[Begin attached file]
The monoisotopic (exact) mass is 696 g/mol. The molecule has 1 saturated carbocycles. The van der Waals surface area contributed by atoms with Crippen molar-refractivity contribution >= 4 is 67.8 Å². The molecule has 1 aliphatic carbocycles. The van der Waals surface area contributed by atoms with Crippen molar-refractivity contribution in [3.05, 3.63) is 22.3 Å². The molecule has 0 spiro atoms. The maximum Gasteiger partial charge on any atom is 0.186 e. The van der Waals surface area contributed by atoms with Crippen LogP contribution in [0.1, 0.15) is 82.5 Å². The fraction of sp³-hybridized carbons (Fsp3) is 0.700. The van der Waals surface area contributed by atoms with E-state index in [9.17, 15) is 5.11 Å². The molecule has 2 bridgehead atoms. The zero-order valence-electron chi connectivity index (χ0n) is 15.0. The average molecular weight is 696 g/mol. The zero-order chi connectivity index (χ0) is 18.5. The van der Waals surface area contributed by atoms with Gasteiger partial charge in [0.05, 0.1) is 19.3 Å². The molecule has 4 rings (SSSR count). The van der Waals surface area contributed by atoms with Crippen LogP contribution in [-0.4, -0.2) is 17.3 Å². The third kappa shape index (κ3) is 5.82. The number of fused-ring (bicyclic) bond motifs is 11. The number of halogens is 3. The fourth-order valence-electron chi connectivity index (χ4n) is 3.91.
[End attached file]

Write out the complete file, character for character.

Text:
The monoisotopic (exact) mass is 696 g/mol. The molecule has 1 saturated carbocycles. The van der Waals surface area contributed by atoms with Crippen molar-refractivity contribution >= 4 is 67.8 Å². The molecule has 1 aliphatic carbocycles. The van der Waals surface area contributed by atoms with Crippen molar-refractivity contribution in [3.05, 3.63) is 22.3 Å². The molecule has 0 spiro atoms. The maximum Gasteiger partial charge on any atom is 0.186 e. The van der Waals surface area contributed by atoms with Crippen LogP contribution in [0.1, 0.15) is 82.5 Å². The fraction of sp³-hybridized carbons (Fsp3) is 0.700. The van der Waals surface area contributed by atoms with E-state index in [9.17, 15) is 5.11 Å². The molecule has 2 bridgehead atoms. The zero-order valence-electron chi connectivity index (χ0n) is 15.0. The average molecular weight is 696 g/mol. The zero-order chi connectivity index (χ0) is 18.5. The van der Waals surface area contributed by atoms with Gasteiger partial charge in [0.05, 0.1) is 19.3 Å². The molecule has 4 rings (SSSR count). The van der Waals surface area contributed by atoms with Crippen LogP contribution in [-0.4, -0.2) is 17.3 Å². The third kappa shape index (κ3) is 5.82. The number of fused-ring (bicyclic) bond motifs is 11. The number of halogens is 3. The fourth-order valence-electron chi connectivity index (χ4n) is 3.91.